The discipline lies heavy against the palm of his hand; the leather of the handle is soft and well-worn, slick with the sweat that coats his palm as he kneels upon the flagstone floor before the alter, above which is hung an ornate cross bearing the Son of Man. He does not see it; does not wish to lay eyes upon its splendour and feel his own worthlessness reflected back through its unseeing all-seeing gaze.
gone with the sin;
U-Rated, 714words, self-flagellation;
Castiel has fallen.
Instead, his head is bent, chin-to-chest, as his mouth moves silently, frantically, over words of prayer; his fingers curling themselves more tightly about the instrument he holds, his body quivering in silent expectation. He lifts the discipline- hears the jingle of chain and barb as it scratches across the stony ground- and he does not hesitate. With a flick of the wrist the instrument is raised up and over his left shoulder; spiked barbs ripping into the flesh of his vessel- his body- and tearing like teeth as he pulls it away again only to repeat the action again over the right shoulder; and repeat.
The flagellation hurts, it burns this body with whiplashes of pain and he bites back his moans knowing that in this lies his forgiveness, in this his absolution, in this… he feels the trickle of blood down his mutilated back and through his prayers,- his confessions of sin, his pleas for forgiveness from his Father for these sins,- he sends up a prayer for the vessel he has used- abused- in his fall from glory and grace. He has sinned of the flesh. He has sinned against his brothers and his sisters. He has sinned against his Father and been cast from his sight. That knowledge in itself hurts more than the thrumming ache of the flesh he finds himself cocooned within.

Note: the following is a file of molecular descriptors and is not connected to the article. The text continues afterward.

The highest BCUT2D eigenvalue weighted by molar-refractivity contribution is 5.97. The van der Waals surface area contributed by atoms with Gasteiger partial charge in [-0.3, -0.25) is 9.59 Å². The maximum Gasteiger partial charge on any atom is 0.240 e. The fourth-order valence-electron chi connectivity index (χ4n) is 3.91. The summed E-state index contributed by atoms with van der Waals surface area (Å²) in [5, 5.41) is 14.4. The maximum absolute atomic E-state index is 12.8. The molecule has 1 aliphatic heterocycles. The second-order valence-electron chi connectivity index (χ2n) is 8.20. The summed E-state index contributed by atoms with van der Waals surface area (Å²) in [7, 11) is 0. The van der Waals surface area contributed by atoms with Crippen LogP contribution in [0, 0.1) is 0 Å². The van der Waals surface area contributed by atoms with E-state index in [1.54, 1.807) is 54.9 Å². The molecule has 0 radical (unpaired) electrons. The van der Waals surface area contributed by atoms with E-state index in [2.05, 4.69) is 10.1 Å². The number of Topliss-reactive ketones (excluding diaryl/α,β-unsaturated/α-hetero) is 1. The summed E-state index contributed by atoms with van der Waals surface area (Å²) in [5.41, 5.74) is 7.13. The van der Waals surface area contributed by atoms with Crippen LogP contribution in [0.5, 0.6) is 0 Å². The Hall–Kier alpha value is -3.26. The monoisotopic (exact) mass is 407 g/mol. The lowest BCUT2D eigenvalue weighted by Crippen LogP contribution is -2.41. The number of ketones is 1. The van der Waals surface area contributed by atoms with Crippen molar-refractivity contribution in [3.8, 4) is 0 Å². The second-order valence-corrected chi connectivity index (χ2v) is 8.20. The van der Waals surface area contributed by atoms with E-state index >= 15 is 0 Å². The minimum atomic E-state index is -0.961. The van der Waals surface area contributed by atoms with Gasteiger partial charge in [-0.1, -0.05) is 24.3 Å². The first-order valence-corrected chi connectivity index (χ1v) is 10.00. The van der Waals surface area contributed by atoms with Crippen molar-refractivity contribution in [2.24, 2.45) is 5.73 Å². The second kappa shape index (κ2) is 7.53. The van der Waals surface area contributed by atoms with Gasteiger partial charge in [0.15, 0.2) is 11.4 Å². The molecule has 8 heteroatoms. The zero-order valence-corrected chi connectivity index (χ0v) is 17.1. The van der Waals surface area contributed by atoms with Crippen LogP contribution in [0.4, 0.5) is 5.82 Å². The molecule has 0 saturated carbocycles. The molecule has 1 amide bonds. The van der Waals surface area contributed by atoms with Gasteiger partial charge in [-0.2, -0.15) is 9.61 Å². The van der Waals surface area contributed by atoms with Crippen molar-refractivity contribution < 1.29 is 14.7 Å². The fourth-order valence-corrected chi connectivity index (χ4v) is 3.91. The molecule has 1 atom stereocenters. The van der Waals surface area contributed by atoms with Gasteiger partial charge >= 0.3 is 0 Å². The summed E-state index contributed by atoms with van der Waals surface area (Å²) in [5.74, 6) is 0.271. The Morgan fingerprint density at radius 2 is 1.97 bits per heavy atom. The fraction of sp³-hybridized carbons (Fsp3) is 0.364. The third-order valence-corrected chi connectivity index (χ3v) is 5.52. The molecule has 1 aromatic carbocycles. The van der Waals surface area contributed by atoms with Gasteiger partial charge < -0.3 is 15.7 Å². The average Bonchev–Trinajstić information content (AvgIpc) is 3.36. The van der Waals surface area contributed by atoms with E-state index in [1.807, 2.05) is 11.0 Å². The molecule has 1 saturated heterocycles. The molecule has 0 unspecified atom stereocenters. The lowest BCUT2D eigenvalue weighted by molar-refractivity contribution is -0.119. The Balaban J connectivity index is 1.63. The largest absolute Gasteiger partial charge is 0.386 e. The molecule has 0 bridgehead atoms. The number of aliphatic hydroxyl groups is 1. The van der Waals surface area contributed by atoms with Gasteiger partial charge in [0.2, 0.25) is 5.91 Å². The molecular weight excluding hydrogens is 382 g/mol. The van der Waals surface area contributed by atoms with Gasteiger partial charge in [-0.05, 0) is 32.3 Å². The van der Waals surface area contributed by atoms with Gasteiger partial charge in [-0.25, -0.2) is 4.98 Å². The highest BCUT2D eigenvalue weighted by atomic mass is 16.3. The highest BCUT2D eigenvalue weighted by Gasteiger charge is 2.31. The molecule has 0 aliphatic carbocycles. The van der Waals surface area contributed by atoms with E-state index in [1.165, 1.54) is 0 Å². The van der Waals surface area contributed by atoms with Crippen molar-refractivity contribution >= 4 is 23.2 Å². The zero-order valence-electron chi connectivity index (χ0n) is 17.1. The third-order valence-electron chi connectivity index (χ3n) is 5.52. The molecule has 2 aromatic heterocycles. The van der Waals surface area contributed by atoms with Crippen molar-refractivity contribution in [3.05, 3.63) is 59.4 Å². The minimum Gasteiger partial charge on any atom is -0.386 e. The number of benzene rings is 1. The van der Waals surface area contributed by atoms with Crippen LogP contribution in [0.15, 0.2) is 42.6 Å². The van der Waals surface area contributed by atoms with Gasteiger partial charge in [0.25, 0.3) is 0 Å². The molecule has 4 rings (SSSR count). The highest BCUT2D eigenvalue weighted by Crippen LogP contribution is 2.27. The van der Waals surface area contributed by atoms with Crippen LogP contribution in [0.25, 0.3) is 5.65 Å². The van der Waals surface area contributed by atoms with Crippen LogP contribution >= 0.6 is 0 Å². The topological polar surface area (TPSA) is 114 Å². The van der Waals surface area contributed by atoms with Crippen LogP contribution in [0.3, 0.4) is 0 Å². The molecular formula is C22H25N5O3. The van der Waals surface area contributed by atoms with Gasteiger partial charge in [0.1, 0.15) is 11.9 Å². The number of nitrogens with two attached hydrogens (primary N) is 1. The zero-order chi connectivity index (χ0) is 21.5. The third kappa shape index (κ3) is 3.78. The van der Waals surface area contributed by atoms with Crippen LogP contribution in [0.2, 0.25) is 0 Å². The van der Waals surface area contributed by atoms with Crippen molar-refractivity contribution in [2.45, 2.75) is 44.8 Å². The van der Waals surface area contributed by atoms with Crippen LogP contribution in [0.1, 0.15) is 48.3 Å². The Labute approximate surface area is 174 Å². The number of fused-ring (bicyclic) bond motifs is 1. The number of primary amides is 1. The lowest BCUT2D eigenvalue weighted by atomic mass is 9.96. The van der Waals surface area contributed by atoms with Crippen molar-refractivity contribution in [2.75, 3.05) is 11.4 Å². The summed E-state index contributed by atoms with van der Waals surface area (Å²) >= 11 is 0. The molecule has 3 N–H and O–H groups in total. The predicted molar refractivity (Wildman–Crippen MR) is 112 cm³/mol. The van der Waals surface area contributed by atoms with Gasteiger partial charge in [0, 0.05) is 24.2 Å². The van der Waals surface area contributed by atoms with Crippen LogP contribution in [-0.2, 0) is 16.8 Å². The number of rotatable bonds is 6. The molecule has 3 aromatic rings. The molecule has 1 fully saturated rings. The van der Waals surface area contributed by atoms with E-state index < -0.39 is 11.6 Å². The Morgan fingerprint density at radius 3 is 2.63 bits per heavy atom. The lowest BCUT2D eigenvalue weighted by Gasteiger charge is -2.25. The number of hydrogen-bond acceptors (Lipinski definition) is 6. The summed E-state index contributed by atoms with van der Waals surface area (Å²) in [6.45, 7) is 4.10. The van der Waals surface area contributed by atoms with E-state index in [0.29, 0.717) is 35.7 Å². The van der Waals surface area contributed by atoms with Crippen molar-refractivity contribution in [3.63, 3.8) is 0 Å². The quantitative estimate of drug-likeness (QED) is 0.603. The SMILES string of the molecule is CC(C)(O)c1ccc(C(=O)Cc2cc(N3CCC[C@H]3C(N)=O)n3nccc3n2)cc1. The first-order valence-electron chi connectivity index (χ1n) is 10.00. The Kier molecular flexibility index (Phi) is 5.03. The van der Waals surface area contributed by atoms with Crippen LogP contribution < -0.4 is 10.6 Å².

The tears upon his cheeks are salty and unexpected. So too is the cooling touch of a hand pressed hesitantly to his shoulder, drawing the burn away but pressing forth the sting. He looks up with a gaze too open and honest and filled with anguish and sees him there; his salvation, his temptation, and as a mirage, he does not know whether to believe or deny the sight before him. The want of it consumes him. The pain of the flesh warns him. He drops his head and feels his shoulders shudder against the silent sobs wracking his body. He does not know.
“Castiel,” comes the whisper of a name- his name- and he shakes his head against the call of it, against the way it echoes around the hush of the chapel; blessing and curse combined.
“Why?” He coughs out, voice hoarse from pain and prayer, feeling the hand upon his shoulder tighten whilst the other moves to uncurl his grasping fingers from the discipline. Why he asks, but in that one word he asks so much more- why have you come? Why you? Why now? Why at all?
There comes no answer, only the instant tugging of the hand upon his shoulder, urging him to stand on legs too unsteady to support him and he trembles, leans heavily upon the solid warmth of a chest and allows himself to be walked, slowly and shakily from the altar and away.
He knows not where he is to be led. He knows not why he has come. He knows only that he is not to question this; that he has been found when he is lost, for he is always found, even when he prays that he will not be. He knows that he is weak. He knows that he wants that which he should never have had. He knows that he sins with every fibre of his being just by looking upon the face of the man beside him.
He knows all, and nothing, and finds that he cannot help himself when he is led through to a room through the back, a room he has hidden himself in for more weeks than he thought to count, and is lowered to the mattress that has served as his bed.
His back burns in aching protest and his eyes bleed tears of self-loathing but his lips part in willingness to a devil’s kiss as he gives himself up to the sin.
[ end. ]
[ Written as part of Caspe-Wri-Mo ‘09 ]